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TO THE AMERICAN EDITION.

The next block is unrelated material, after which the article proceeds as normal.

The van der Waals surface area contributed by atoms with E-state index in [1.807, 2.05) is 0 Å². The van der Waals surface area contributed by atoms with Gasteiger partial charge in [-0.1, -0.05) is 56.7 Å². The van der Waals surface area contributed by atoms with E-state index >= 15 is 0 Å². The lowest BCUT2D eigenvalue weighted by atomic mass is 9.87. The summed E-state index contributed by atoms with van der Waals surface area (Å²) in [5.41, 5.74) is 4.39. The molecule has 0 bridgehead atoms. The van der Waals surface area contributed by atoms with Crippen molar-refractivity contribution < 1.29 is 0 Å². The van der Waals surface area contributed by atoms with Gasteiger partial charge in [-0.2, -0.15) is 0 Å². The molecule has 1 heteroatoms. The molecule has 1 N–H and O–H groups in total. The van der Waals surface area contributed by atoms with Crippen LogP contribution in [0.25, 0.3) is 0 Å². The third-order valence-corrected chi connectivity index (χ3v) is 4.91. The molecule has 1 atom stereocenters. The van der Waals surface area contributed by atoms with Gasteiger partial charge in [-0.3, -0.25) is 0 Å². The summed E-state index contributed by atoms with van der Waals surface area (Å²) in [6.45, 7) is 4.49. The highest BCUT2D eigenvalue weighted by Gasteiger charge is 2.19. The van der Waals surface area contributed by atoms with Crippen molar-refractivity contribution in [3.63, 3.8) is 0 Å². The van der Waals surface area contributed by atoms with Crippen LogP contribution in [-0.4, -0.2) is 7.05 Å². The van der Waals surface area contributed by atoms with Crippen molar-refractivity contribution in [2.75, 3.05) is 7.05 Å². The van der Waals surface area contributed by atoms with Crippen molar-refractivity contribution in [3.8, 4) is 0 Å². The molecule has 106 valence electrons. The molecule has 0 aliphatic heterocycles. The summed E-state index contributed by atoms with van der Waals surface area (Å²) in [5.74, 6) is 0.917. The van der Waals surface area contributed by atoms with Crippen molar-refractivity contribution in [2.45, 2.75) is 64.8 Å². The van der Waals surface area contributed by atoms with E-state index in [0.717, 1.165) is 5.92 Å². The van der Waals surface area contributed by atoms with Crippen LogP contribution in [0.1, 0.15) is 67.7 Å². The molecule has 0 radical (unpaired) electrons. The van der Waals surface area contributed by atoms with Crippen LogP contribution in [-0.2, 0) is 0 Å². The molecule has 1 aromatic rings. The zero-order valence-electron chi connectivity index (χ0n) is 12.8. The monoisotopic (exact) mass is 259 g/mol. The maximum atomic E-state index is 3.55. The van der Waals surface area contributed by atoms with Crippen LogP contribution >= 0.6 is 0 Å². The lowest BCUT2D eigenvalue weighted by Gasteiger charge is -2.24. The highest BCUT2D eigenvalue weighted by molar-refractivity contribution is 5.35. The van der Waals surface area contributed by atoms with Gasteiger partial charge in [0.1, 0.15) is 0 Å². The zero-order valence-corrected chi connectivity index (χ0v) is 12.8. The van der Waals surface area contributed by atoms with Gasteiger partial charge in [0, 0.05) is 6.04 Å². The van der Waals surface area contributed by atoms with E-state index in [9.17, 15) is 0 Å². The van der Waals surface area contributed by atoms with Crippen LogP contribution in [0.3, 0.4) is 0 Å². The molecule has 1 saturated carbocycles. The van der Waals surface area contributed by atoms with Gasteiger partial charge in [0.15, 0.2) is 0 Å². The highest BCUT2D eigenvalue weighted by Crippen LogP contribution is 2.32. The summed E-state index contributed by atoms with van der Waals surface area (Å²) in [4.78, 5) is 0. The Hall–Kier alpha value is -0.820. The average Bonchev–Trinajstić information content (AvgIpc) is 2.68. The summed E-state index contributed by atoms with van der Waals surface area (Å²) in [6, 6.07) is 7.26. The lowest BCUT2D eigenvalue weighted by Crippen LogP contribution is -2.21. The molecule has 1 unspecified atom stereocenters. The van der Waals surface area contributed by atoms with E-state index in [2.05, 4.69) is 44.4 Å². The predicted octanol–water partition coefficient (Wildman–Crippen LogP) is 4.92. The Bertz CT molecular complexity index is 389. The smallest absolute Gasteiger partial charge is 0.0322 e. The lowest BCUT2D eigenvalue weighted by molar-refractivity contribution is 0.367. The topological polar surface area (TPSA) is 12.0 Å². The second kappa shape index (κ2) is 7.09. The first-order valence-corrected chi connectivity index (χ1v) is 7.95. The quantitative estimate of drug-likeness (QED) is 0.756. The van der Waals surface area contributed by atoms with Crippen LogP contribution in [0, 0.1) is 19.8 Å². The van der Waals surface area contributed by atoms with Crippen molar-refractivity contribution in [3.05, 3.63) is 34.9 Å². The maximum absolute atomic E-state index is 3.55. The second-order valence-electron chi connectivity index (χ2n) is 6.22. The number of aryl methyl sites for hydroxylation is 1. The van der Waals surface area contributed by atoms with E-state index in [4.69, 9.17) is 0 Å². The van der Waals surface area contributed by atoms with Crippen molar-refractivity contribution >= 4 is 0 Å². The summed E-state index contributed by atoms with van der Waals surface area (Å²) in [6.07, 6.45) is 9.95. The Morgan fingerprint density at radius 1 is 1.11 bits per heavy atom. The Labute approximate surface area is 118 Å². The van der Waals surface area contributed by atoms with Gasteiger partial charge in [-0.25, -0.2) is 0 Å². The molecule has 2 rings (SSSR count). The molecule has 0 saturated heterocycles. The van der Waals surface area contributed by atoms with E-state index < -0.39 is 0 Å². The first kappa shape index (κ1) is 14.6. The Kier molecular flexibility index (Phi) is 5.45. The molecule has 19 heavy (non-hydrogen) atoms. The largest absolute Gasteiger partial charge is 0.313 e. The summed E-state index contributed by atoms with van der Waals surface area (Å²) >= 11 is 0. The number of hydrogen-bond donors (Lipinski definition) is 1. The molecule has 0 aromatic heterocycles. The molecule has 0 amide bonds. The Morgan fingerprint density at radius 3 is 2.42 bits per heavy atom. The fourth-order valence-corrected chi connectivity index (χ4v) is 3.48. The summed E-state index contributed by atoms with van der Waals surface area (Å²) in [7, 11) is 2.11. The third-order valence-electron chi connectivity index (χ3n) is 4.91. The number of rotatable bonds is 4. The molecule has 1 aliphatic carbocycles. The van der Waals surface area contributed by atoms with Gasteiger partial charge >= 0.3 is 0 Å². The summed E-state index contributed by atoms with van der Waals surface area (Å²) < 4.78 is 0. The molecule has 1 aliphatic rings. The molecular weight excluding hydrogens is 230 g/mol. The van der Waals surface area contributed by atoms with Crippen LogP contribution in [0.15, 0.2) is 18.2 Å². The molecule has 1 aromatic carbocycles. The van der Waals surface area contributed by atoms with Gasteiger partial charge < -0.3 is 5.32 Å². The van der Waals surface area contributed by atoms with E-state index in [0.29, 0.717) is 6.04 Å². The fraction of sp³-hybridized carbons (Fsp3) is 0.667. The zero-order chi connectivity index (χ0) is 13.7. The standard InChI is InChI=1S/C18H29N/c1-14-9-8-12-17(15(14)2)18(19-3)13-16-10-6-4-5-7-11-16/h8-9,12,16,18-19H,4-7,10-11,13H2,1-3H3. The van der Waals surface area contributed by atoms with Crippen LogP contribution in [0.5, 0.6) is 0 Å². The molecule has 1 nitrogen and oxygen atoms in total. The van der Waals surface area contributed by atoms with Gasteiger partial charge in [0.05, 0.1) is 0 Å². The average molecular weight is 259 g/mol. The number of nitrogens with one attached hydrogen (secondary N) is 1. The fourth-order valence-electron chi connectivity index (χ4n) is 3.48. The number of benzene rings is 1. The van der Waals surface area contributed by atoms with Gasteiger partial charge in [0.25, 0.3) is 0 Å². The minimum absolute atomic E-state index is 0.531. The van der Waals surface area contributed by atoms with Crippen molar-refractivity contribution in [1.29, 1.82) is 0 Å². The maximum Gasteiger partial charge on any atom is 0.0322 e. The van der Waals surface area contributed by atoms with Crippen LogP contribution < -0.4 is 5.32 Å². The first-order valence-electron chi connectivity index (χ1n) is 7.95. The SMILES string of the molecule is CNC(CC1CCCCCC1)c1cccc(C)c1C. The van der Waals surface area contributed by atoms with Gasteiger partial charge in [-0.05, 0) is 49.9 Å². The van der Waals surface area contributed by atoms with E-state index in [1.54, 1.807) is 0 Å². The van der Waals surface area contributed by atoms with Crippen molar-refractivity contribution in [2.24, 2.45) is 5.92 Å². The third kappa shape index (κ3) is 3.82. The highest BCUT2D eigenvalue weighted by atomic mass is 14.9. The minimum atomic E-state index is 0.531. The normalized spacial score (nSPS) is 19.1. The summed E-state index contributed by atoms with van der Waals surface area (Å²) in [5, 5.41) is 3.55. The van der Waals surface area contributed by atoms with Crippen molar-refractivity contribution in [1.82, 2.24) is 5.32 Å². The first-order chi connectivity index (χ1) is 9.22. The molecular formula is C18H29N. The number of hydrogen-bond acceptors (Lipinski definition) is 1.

It is near two centuries since the Society of Friends took their rise. In the beginning they were a plain sincere hearted people. "The bent and stress of their ministry (says William Penn) was conversion to God, regeneration and holiness; not schemes of doctrines and verbal creeds, or new forms of worship.” “They directed people to a principle, by which all that they asserted, preached, and exhorted others to, might be wrought in them, and known, through experience, to them to be true; which is a high and distinguishing mark of the truth of their ministry; both that they knew what they said, and were not afraid of coming to the test :” and while this principle was the rule of their lives, they were preserved in unity and harmony. But in process of time, about the year 1693, George Keith, a man of talents and learning, and who for several years had been a minister in the society, "giving way to a contentious spirit, endeavoured to lay waste what he himself had asssited to build up.” He “ let in an aspiring mind, aiming at pre-eminence among them, (his brethren,) which, when he could not attain, he transgressed the bounds, not only of Christian charity, but of common decency." "He charged 'T. F. and W. S. with preaching false doctrine, in setting forth the light of Christ to be sufficient for Salvation, and declared to T. F. that he himself did not believe the light was sufficient, without something else.” He further said, that although, of late, some of them say, they (Friends,) have a reverend esteem of